Content Warning

“Always go to the source and discover what the truth is.”- Anon

I am not one to get all bent by the birth, barf, birfmudder, labels. I know who I am to my daughter and your labeling or demonizing or dehumanizing me to the level of an incubator reflects more on you than me. Those slurs and associated vitriol generally roll off the tongues of adoptive parents who refuse to accept that they profited off of someone else’s trauma. I get that. Guilt is a bitch to deal with.  I get that too. But again, it rarely phased me. I just write off those people and don’t let them bug me.

For this reason, I have often felt confused when other mothers did get all up in a hissy about the BM (not to be confused with Bowel Movement) terminology. My sisters who dislike it will say the term is triggering to them. Again, I scrunch up my face and go “huh?” cuz it doesn’t phase me. It is not triggering to me (altho I don’t use it). However, when they say it bothers them I respect it and I do understand what they mean behind the intent. One person can say “birth”mother and mean it with the utmost respect and the other can say “just” the birth mother with total venom. Its the latter folks that usually need to be slapped. (By the way, its no different with “adopter”. I use it as a verb, one who adopts, others use it as some sort of slur. I have adoptive parent friends who aren’t phase by the term and agree, they are an adopter and then I have adopter friends who despise it. As always, I say use what you are comfortable with. Facts are fact. Mothers, Fathers, Adoptive Mothers, Adoptive Fathers)

But again, for me, truths defy labels. I am my daughters mother AND she has an adopted mother.

However, tonight, I came to understand the concept of triggering in an entirely new way. NOW I may understand my sisters mean by being triggered by the bmom term.

It hit me so badly I cannot even embed this here. I must provide a link and give one old huge content warning to any mother who watches this youtube video. You will watch a sobbing mother have her baby taken from her and wheeled away. If you are like me, you will have massive flashbacks of your own experience. You may lose your breath, cry, get a ringning in your ears and fear you will pass out. I did.

I found it on the blog of the amazing Julie (whom I adore). I kinda wish I hadn’t (and thats no slam towards Julie).

But alas, in the words of Olympia Dukakis in Steel Magnolias (right?) “that which does not kill us makes us stronger”.  Since I am not dead, I will assume my viewing that video made some part of my being stronger.

9 Thoughts.

  1. The video was really hard to watch. Even though my experience was nothing like that. No one was there, to witness or validate my grief, and so I kept it in, as I was expected to do. I didn’t get to hold my son. I only saw him because I went against the doctor’s and lawyer’s advice and snuck down to the nursury, and looked at him through the window before I left the hospital. In some weird way, I wish I had had that sort of goodbye — that I had held him, that someone had been there to acknowledge my pain. At least I might have felt free to express it later.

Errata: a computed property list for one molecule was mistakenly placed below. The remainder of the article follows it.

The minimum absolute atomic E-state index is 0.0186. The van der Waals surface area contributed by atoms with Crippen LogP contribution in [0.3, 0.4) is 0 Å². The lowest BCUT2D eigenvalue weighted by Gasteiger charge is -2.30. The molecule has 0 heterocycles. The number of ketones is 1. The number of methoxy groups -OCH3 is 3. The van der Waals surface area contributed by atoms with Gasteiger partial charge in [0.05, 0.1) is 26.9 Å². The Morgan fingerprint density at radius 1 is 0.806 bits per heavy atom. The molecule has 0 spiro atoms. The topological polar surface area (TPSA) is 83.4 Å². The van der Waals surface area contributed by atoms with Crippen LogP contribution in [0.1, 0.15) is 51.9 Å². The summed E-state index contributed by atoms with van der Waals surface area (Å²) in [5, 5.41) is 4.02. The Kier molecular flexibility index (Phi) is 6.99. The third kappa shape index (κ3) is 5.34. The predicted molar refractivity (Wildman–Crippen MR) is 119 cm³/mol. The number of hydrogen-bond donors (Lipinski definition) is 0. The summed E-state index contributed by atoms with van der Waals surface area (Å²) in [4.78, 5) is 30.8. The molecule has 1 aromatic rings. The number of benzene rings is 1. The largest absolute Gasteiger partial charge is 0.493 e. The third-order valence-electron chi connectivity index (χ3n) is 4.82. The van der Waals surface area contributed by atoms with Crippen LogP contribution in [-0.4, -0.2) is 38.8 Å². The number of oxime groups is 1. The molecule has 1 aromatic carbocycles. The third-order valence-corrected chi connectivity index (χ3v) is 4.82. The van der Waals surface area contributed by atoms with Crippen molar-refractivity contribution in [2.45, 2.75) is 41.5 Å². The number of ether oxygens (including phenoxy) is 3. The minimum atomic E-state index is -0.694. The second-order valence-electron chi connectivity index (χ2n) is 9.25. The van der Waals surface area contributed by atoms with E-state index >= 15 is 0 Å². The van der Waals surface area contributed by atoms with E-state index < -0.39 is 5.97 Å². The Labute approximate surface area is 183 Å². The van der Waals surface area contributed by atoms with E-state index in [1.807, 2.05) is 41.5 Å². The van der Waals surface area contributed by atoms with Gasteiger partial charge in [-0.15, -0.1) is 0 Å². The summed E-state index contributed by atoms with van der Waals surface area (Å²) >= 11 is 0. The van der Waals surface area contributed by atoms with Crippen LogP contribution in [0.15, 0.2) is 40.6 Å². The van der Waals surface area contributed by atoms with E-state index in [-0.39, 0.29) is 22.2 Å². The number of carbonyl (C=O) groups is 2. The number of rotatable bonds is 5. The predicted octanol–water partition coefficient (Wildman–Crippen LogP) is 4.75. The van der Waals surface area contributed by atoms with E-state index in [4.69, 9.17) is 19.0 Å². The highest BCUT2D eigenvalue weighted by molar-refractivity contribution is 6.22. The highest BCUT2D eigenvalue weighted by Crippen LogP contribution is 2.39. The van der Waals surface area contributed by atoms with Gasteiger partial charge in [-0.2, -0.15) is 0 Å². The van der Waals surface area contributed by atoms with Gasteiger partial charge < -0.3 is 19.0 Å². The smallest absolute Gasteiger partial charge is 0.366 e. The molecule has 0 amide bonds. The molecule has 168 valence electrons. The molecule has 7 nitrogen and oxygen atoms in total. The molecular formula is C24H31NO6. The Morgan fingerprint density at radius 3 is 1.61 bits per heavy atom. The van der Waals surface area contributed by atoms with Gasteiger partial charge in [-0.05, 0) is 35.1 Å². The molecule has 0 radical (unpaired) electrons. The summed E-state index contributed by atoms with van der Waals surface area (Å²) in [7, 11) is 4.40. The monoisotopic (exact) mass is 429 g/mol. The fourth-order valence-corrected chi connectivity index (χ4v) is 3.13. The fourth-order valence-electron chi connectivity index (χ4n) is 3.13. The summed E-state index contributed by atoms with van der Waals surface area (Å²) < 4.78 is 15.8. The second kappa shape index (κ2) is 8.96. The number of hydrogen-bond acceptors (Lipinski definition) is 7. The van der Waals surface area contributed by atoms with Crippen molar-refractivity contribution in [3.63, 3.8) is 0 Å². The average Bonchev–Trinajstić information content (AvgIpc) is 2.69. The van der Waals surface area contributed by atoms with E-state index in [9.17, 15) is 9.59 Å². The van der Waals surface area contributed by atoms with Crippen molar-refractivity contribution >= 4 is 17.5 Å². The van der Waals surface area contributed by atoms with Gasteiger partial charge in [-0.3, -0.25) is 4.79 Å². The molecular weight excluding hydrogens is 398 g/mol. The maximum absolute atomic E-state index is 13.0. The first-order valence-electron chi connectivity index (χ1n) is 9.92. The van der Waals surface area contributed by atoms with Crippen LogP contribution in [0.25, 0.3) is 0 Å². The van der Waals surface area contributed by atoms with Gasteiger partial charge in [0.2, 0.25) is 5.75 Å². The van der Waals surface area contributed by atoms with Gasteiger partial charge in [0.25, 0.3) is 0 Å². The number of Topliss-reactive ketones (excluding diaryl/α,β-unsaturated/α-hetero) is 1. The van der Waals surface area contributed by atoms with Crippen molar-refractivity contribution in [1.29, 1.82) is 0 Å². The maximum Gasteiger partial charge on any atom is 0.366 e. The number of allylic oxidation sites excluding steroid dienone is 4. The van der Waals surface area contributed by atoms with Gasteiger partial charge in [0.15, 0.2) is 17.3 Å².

I wrote an article about the b-terms, which will appear in the PACER (Post Adoption Center for Education and Research) newsletter this month. I got a lot of input, did a lot of research about the origins of the word, and managed (I think) to write an objective piece. I’ll post a link to it once it’s published, on my blog or PACER’s website, wherever it’s easiest to access.
    Indeed, labels are nothing in the face of truth. Call me whatever you want, I am my son’s mother. Was, then wasn’t, and am again. But our bond was never broken, even if our history was.
    Thanks for sharing this, Suz. Where do I find Julie’s blog?

  2. Nietzsche said that, “that which does not kill us makes us stronger” it was just used in the movie. He died insane and alone, wandering the streets weeping to horses btw.

  3. sobbing. it seems so cruel. so awful. it’s hard for me to believe believe i went through the same thing. i wonder if i looked like that?
    i handed each of my twins to their adoptive parents, walked out the door and lost it. i think i sobbed like until i fell asleep that night. i had to “float away” and watch that “poor girl down there” just to get through it.
    lately i am starting to understand the anti-adoption crowd. . .

  4. well, joy, arent you just a ray of sunshine? LOL. Yikes. yes, I knew it was Nietzche (I am a fan of the insane bugger) but when I think of it I always see OD in the movie…I also quote Nietzche on my myspace page. Wonder if I will end up wandering and weeping to horses?

  5. Thanks for writing this. I’m glad to not be alone. I dont mind being called birth mother, biological mother, bio mom ect. It feels like a statement of fact to me, like saying I am blond or short.
    I am not going to watch the vid, thats something I can do without.

  6. I feel like I just watched a crime being committed. Why didn’t any of the people around her help her? It looked like it was her immediate family participating.
    I didn’t see if there was a date on the video. Maybe it’s not to late to contact her and urge her to take her son back.

  7. And not one voice to tell her she didn’t have to do that was there? I didn’t just cry I sobbed. I am sad and angry all over again…

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